Queen, I'm sure your heart is in the right place. Many in this fight felt the same way you did. But it's not just one wind project. It's not just Woodstock or just Carthage. Wind companies want to take vast swaths of undeveloped woods, streams, habitat, mountaintops and put huge turbines on the highest points. That's fragmentation and a total lack of respect for nature and the citizens who reside nearby. And they want to do this not on just one peak, but many. No one really knows what the cumulative effect would be to people and wildlife and tourism and ecosystem. The wind companies don't know (and I assure you they do not care about anything but the money) and the DEP doesn't know. And if they do know, they won't tell you. Try asking them a direct question at a meeting and see if you can get an answer that's not on their stale PowerPoint presentation. On top of which, your desire to be green is not going to be fulfilled with these projects. They're not going to stop the next oil spill. I wish it were true.

Drive 'em off the land.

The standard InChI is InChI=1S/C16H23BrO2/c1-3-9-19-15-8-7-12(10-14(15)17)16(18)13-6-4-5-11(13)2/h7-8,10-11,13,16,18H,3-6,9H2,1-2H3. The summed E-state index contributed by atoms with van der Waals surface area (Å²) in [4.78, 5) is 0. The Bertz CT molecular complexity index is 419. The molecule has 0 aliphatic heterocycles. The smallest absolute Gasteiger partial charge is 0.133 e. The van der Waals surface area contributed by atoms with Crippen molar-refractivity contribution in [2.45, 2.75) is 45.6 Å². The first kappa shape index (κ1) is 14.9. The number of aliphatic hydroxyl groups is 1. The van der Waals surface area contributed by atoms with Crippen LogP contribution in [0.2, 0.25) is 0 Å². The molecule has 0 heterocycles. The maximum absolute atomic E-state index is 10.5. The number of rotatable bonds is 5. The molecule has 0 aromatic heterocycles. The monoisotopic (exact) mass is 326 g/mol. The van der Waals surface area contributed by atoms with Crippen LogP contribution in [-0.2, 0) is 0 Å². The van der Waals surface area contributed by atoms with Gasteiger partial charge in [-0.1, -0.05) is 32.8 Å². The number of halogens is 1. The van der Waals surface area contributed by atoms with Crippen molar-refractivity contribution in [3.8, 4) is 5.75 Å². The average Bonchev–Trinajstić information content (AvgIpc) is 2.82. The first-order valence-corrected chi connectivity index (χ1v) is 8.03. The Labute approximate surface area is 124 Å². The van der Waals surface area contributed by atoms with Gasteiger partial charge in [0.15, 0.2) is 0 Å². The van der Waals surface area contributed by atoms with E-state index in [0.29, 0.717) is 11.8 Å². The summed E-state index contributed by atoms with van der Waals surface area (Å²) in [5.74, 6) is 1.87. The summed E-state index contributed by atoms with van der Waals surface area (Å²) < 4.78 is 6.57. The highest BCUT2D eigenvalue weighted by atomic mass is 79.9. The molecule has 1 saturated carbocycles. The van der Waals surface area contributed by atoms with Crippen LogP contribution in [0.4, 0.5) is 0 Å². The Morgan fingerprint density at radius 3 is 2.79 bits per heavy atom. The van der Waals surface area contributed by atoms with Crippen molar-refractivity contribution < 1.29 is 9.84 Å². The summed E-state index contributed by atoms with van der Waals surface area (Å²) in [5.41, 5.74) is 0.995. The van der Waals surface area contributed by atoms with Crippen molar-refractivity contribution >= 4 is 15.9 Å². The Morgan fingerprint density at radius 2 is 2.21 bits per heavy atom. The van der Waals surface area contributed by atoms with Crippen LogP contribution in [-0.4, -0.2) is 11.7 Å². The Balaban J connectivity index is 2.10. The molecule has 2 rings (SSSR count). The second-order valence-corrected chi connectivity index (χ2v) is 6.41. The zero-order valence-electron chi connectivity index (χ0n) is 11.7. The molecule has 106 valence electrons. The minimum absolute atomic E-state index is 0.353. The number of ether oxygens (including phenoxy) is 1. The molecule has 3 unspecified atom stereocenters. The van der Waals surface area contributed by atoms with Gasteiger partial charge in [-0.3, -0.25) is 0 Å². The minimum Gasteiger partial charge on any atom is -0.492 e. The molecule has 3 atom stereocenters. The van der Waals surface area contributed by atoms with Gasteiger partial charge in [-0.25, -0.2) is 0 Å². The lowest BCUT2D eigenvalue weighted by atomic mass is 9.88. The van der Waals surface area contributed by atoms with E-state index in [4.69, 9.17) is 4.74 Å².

Lisa Lindsay's picture

Cumulative Effect

Queen, I'm sure your heart is in the right place. Many in this fight felt the same way you did. But it's not just one wind project. It's not just Woodstock or just Carthage. Wind companies want to take vast swaths of undeveloped woods, streams, habitat, mountaintops and put huge turbines on the highest points. That's fragmentation and a total lack of respect for nature and the citizens who reside nearby. And they want to do this not on just one peak, but many. No one really knows what the cumulative effect would be to people and wildlife and tourism and ecosystem. The wind companies don't know (and I assure you they do not care about anything but the money) and the DEP doesn't know. And if they do know, they won't tell you. Try asking them a direct question at a meeting and see if you can get an answer that's not on their stale PowerPoint presentation. On top of which, your desire to be green is not going to be fulfilled with these projects. They're not going to stop the next oil spill. I wish it were true.